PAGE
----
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When Prof. Monique Frize was offered a prestigious academic research chair on women in engineering, her first reaction was a sense of foreboding, not pride.

Despite past successes as a biomedical engineer in Montreal and as head of biomedical services for New Brunswick's hospital system, the professor of engineering at both the University of Ottawa and Carleton University in Ottawa felt unprepared for what others described as "a superwoman job" -- and feared she'd be uncovered as a fake.

"I told my husband that I'd be an impostor to accept this job. But then I succeeded so incredibly that the traditional men around me began asking me, 'When is enough going to be enough?' "

Apparently never. Since that appointment, Prof. Frize has been awarded four honorary degrees and an Order of Canada and is now writing a book on women in engineering.

Yet she still experiences self-doubt when facing a big new project. "I've always had [fears of being unmasked]before a new responsibility. After six months, I would start to feel better. I knew how good it could be. But the feelings came back every time there was a new challenge," she says.

Prof. Frize suffers from "impostor syndrome," according to Valerie Young, a Massachusetts-based educator and speaker on the subject. First identified in 1978 by Georgia State University psychology professor Pauline Rose Clance and psychologist Suzanne Imes, impostors are high achievers who don't believe in their accomplishments, are convinced they're scamming everyone about their skills and will eventually be uncovered -- evidence to the contrary be damned.

The two first noticed the phenomenon at Ohio's Oberlin College in the early 1970s, where they worked with a group of top students who worried about flunking out despite excellent grades.

Even though it's been 30 years, Dr. Clance, now a professor emeritus, says she has recently been seeing increasing demand for her clinical and consulting work and receiving more interview and workshop requests on the issue. "I wish it weren't still relevant."

But it is. While many actors suffer from impostor syndrome -- an occupational hazard of earning your living by pretending -- they don't have a monopoly on it.

"The impostor syndrome is surprisingly common," Dr. Young says. "Early studies suggest that up to 70 per cent of all people have experienced these feelings at one time or another, especially when starting a new job or pioneering in a field."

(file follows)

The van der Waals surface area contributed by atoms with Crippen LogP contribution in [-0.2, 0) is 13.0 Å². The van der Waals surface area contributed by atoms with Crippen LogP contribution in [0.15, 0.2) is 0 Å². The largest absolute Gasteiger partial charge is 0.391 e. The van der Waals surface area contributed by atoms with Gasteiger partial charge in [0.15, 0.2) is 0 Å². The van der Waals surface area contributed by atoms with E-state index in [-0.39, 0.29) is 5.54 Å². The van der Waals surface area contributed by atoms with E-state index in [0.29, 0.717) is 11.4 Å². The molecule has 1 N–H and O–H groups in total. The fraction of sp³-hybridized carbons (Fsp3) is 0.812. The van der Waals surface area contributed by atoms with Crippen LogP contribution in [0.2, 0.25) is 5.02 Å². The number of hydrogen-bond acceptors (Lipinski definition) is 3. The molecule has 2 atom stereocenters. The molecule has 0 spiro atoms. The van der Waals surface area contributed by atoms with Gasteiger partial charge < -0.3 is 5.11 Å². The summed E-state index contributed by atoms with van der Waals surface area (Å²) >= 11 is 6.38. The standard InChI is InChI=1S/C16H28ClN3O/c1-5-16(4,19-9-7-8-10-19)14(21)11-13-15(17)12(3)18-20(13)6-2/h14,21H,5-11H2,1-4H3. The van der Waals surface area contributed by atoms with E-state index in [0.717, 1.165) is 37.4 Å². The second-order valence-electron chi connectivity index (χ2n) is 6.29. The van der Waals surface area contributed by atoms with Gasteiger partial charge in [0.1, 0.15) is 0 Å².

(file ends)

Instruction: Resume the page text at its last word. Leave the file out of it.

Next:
And "about 30 per cent have it to the degree that it interferes with their work and their life," Dr. Clance says.

Impostors play down their accomplishments, attributing them to luck or external factors instead of their own abilities. The result: increased anxiety about work and decreased appetite for risk, she says.

This can have a chilling effect on their careers, prompting those with strong impostor feelings to avoid promotions and new opportunities. Not only do such sufferers face career stagnation but their employers don't fully benefit from their abilities and expertise. Impostor syndrome is also linked to depression, Dr. Clance says. "Lots of times, impostor syndrome limits how high people can go."

One of the features of the syndrome is that impostors never outgrow their fear of discovery, and never feel truly comfortable in their occupational roles, says Julie Norem, a professor of psychology at Wellesley College in Boston.

"They're not enjoying themselves, they're not getting much satisfaction, even though they're performing well. And their fear that they'll be discovered really interferes with their friendships."

Yet, here's an irony: While impostors may not be getting much satisfaction or enjoyment from their achievements, strategies some use to compensate for their feelings of inadequacy -- overpreparing and out-credentialing their peers -- may actually be responsible for their successes in the workplace, she says.

Of course, many people feel that they're not smart enough or expert enough now and then.

What differentiates the syndrome from garden-variety self-doubt is that the feelings may wane over time but never entirely disappear, despite growing accolades or achievements, Prof. Norem says. They have to keep trying to satisfy a skeptical judge with impossible standards: themselves.

"Everything I achieved was a fluke," is how Terry-Nan Tannenbaum, a public health physician and assistant director of Montreal's infectious disease unit, used to think. "I'm so much aware of all the things I don't know."

Even famous impostors admit to dreading the day others realize the awful truth they knew all along. "I still think people will find out that I'm really not very talented. I'm really not very good. It's all been a big sham," said actress Michelle Pfeiffer in a 2002 interview with imdb.com, a film-industry website. In Interview magazine, actress Kate Winslet is quoted as saying, "Sometimes I wake up in the morning before going off to a shoot, and I think, I can't do this. I'm a fraud. They're going to fire me."

Dr. Tannenbaum, recalling how impostor feelings were strongest early in her career, describes how she attempted to avoid risks where she might have felt exposed, yet might also have excelled. "At first, each step was safe. I didn't put myself in situations where [feeling like a fake]could be proved true, and wouldn't do something or apply for something unless I knew I was going to get it. It was only when I knew I could deal with failure that I started to take risks."

For Perle Feldman, a Montreal family physician, assistant professor of family medicine at McGill University and self-described impostor, the fears of being discovered drive her to seek extra training, publish more and seek out more and more credentials. "I'm still waiting for them, the big 'they,' to figure it out. You're ready for someone to say, you're not who you think you are, for someone in the audience to stand up and yell, 'fraud'. "